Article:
Wednesday, December 01, 1999

Life is short.

We need to enjoy it despite its hardships, challenges, failures. We need to try and maximize our experience and increase what Guiliani raves about -- "quality of life." The WWW has gotten more and more into our lives as a promise to make our lives easier and help develop community.

Speaking of community, we have a plethora of communities to choose from -- on and offline. This week The Basex Group held a conference on the very topic at their Communities '99 conference at 3 World Financial Center on December 1, 1999.

The conference was kicked off with the soothing and illustrative voice and personality of Sam Albert, consultant and 1010 WINS computer seer. Mr. Albert did a fine job (as congratulated by Johnathan Spira, senior managing director of The Basex Group) in his role of conference moderator.

Scott Kurnit, the man behind the guides at doled out some informative and useful facts for conference attendees with online communities developed through a leader of each section. Chris Newell of Viant demonstrated through an example of their orientation program how employees gain a sense of community with training, projects and team building.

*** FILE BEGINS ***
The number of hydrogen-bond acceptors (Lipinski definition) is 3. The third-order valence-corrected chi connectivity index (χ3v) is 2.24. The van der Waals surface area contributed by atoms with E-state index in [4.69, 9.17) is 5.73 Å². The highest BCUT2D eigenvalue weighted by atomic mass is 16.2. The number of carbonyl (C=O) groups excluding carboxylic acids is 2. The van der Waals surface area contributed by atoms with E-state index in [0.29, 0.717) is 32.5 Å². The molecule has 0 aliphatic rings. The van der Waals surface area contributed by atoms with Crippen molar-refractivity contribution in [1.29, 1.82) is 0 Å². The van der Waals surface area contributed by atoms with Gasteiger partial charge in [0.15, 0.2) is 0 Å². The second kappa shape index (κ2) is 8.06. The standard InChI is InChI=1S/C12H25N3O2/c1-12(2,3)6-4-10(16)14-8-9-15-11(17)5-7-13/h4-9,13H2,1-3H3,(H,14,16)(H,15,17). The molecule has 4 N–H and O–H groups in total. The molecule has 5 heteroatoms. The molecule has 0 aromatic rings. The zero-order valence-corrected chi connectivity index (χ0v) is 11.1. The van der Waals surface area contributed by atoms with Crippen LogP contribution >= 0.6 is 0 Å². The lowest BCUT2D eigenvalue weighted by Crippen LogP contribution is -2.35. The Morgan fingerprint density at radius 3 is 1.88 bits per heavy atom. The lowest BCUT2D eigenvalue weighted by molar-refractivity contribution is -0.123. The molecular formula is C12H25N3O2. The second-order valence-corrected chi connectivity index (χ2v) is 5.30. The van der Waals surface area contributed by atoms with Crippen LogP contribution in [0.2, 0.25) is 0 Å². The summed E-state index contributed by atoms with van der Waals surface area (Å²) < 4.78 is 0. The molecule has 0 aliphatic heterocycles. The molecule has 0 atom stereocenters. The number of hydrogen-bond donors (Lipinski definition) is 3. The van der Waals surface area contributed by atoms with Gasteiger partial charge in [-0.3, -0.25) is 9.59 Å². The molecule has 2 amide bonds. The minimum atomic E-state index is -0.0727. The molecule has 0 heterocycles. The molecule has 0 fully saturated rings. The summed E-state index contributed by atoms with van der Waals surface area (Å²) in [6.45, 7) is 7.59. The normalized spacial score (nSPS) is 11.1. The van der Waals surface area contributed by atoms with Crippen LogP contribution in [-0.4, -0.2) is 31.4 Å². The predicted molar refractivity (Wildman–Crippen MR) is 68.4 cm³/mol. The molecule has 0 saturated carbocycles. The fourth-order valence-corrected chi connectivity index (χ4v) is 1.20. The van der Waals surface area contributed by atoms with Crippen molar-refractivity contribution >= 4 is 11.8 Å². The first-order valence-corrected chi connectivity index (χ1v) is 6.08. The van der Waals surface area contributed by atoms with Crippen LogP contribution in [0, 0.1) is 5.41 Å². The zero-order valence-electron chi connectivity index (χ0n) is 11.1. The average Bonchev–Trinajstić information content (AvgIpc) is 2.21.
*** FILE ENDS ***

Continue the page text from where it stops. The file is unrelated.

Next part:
The panel I spoke on started with an information-rich presentation by slick and styled Chris Neimeth of NYTimes Digital Media. The NYTimes recognized the importance of free newsletters and as we all know, went from a charged-model site to a free-but-register-model site. Their success is apparent and growing -- even with new areas like "abuzz bulletin boards."

Macdara Maccoll of Ivillage got the audience in a humorous state with her presentation starting off with a demonstration of how messages mass media's push to us get jumbled when on the web. This was as indicated by her example of People Magazine's Most Beautiful Person of 1998 online poll winner was Hank the Angry Dwarf, not who they wanted us to choose--Leonardo DiCaprio.

Peter Schamel of Mazescape spoke of B2B and smaller, more focused business communities. Mary Lou Song of ebay gave us some good examples of how to let your community help you design/redesign and develop your site when they decided to stop allowing the auction of firearms (which was met with much debate), but did allow erotic items.